Let $(U, \varphi)$ be a chart on $T^2$, i.e. $U$ is an open subset of $T^2$ and $\varphi : U \to \mathbb{R}^2$ is a homeomorphism. Let $V$ be the open subset of $U$ such that $\varphi|_V : V \to B(0, 1)$ is a homeomorphism, i.e. $V = \varphi^{-1}(B(0, 1))$. Then $\varphi(\overline{V}) = \overline{\varphi(V)} = \overline{B(0, 1)}$ and $\varphi(\partial V) = \partial\varphi(V) = \partial B(0, 1) = S^1$.

Note that the quotient $\overline{B(0, 1)}/S^1$ is homeomorphic to $S^2$; let $\psi : \overline{B(0, 1)}/S^1 \to S^2$ be a homeomorphism. The composite $\psi\circ\varphi|_{\overline{V}} : \overline{V} \to S^2$ maps $\partial V$ to a single point, call it $p$, and $(\psi\circ\varphi|_{\overline{V}})|_V = \psi\circ\varphi|_V$ is a homeomorphism from $V$ to $S^2\setminus\{p\}$.

Now define $f : T^2 \to S^2$ by

$$f(x) = \begin{cases} \psi(\varphi(x)) & x \in \overline{V}\\ p & x \not\in \overline{V}. \end{cases}$$

Then $f$ is a continuous map. Furthermore, it has degree one .

More generally, we can use the same technique to construct a degree one map from any closed, connected, orientable $n$-manifold to $S^n$.

• Hello @Michael Albanese. Is $f$ injective?. Can you show me a continuous function from $S^2\rightarrow T^2$ please?, thanks – Joe May 5 '17 at 18:52
• @Joe: No it isn't (consider two points in the complement of $\overline{V}$). There are many maps $S^2 \to T^2$, for example constant maps. Up to homotopy, these are the only ones. – Michael Albanese May 5 '17 at 19:12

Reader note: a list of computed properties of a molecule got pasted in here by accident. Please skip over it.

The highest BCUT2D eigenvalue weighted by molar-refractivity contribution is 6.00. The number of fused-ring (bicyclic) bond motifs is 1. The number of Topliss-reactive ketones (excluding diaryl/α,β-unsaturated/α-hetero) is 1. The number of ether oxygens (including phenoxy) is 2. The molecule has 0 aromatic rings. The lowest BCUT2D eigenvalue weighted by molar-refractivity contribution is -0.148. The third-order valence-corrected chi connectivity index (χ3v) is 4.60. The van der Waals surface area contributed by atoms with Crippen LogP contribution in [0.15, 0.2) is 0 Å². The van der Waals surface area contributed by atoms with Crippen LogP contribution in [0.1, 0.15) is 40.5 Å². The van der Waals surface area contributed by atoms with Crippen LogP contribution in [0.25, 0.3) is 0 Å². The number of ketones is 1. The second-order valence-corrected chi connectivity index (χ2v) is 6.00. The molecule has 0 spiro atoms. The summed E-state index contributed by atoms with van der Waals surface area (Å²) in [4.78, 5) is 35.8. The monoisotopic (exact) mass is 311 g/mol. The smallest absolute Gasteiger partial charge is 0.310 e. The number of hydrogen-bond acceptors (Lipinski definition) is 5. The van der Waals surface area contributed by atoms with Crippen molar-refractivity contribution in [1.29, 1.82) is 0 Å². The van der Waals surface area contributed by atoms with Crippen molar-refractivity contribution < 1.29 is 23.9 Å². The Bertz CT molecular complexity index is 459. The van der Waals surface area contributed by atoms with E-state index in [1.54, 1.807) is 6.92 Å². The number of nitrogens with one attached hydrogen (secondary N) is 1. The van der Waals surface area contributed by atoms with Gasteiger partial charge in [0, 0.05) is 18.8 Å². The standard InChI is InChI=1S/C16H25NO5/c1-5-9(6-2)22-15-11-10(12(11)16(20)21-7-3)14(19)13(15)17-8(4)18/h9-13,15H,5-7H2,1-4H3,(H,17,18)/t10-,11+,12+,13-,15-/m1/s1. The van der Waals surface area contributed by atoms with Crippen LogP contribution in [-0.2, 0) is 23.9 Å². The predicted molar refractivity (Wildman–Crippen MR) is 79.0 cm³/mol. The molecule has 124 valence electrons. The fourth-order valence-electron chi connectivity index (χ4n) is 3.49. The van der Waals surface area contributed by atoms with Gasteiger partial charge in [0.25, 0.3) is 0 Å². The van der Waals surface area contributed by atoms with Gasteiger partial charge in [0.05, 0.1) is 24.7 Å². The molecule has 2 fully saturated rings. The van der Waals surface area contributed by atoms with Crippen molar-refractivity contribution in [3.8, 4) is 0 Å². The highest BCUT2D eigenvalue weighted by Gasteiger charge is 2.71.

Here's a way to construct a degree one map.

Consider the standard CW complex for the torus consisting of a $0$-cell, two $1$-cells, and one $2$-cell. If we forget about the $2$-cell, what remains is $S^1\vee S^1$. That is $T^2 = (S^1\vee S^1)\cup_{\varphi} e^2$ where $e^2$ is the $2$-cell and $\varphi$ is the attaching map $\varphi : \partial e^2 \to S^1\vee S^1$.

Now consider the space $T^2/(S^1\vee S^1)$ where all the points of $S^1\vee S^1$ are identified with one another. This quotient space has the CW structure $e^0\cup_{\tilde{\varphi}} e^2$ where $e^0$ is a $0$-cell (i.e. a point) and $\varphi : \partial e^2 \to e^0$. We see that the quotient is $S^2$ and so we can view the quotient map as a map $f : T^2 \to S^2$.